Nitric oxide production in activated macrophages from channel catfish (Ictalurus punctatus): influence of dietary arginine and culture media Conference Paper uri icon


  • Recent studies have demonstrated that fish macrophages produce NO which plays a significant role in macrophage killing of microorganisms. The sole precursor for NO is the amino acid arginine. To elucidate the mechanisms which regulate NO production in these cells we examined the effects of increasing levels of dietary arginine on the induction of NO synthesis in macrophages from channel catfish. Additionally, the effects of four different media compositions in 96-h cell incubations were evaluated. A 9-week feeding trial was conducted to ascertain the effects of different dietary arginine levels on NO production in peritoneal macrophages. Diets were formulated to contain 24% crude protein from casein and gelatin, and supplemented with crystalline L-amino acids to meet the amino acid requirements of channel catfish. Four isocaloric dietary treatments provided arginine at either 0.52, 1.00, 1.50 or 2.00% of diet. The total amount of amino acid nitrogen was maintained equal by replacing arginine with either glutamate or glycine. Diets were fed to apparent satiation to triplicate groups of channel catfish initially averaging 11.4 g/fish. At the end of the trial, peritoneal macrophages were elicited by injecting 1 mg lipopolysaccharide (LPS)/kg body weight. Macrophages were collected, evaluated for viability and incubated in 24-well cell culture plates for 96 h, using Krebs-Henseleit buffer with 0.5% bovine serum albumin as standard media. Arginine, citrulline, arginine plus glutamine or arginine plus N(G)-monomethy-L-arginine (N(G)MMA) were added to the culture medium to achieve a 0.5-mM concentration. Nitrate and nitrite production were measured spectrophotometrically as indicators of NO generation. Results indicate that cultured catfish macrophages synthesize NO in response to bacterial LPS at different rates depending upon composition of culture media. NO production was increased when arginine, citrulline and arginine plus glutamine were used as substrates; arginine plus glutamine had the most significant increase (5-fold). Macrophage NO generation was inhibited by N(G)MMA, suggesting an arginine-dependent metabolic pathway for production of NO in channel catfish. Dietary arginine levels did not correlate significantly with the amount of NO produced. In vivo, however, plasma arginine may partially regulate the intracellular availability of arginine and thus prolong the production of NO by macrophages. This would become physiologically relevant as disease-challenged fish deplete arginine from blood. Further research to assess the effects of dietary arginine on channel catfish immunocompetence in vivo appears warranted.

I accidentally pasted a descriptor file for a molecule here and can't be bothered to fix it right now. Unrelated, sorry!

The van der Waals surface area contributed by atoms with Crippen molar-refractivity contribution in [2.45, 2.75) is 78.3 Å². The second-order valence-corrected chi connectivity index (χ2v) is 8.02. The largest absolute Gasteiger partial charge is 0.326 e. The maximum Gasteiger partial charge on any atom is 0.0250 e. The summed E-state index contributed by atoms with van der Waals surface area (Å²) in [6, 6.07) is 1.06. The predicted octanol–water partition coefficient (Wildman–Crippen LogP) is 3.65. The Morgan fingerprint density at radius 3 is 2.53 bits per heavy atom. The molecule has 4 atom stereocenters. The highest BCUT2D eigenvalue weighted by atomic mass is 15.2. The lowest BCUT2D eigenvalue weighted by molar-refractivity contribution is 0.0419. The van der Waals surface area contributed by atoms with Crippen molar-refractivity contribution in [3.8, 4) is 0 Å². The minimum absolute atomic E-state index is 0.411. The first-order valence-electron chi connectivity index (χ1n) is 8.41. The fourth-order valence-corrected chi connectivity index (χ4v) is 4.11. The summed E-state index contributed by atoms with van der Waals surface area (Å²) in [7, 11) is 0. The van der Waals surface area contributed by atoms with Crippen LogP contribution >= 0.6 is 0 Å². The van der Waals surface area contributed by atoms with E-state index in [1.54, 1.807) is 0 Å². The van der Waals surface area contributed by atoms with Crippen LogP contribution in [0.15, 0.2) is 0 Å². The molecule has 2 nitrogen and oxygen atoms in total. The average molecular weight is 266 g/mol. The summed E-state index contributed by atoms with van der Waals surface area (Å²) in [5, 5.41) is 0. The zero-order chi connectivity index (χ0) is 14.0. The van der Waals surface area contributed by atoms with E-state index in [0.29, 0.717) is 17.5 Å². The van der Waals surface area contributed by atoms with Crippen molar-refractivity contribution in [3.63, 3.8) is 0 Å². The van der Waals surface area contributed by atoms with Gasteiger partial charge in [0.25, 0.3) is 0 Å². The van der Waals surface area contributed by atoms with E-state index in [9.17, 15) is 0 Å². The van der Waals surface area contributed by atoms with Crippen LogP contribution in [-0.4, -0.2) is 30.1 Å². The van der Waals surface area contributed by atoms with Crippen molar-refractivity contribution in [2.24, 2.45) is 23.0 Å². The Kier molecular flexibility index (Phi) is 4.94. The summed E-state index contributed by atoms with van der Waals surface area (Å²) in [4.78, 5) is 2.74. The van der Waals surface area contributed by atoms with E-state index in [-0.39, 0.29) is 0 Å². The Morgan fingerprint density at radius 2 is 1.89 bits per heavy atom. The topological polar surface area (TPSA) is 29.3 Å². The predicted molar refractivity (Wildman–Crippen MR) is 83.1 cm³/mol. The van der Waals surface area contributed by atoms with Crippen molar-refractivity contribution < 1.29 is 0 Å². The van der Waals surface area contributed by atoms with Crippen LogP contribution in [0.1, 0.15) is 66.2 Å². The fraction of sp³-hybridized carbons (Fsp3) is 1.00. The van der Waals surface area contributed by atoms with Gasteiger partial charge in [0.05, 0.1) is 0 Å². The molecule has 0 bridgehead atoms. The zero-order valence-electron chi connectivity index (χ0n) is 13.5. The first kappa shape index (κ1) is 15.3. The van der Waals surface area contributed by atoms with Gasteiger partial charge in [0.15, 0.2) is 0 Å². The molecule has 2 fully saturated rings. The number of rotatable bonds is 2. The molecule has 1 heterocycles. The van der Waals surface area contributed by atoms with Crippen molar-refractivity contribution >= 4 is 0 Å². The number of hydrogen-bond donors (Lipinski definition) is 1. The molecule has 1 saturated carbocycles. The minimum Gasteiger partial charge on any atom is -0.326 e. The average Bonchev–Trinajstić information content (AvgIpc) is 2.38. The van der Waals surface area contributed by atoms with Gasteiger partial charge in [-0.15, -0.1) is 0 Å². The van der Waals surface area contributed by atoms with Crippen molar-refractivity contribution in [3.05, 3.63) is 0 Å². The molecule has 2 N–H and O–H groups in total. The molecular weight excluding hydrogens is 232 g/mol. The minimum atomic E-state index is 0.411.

published proceedings


author list (cited authors)

  • Buentello, J. A., & Gatlin, D. M.

citation count

  • 55

complete list of authors

  • Buentello, JA||Gatlin, DM

publication date

  • September 1999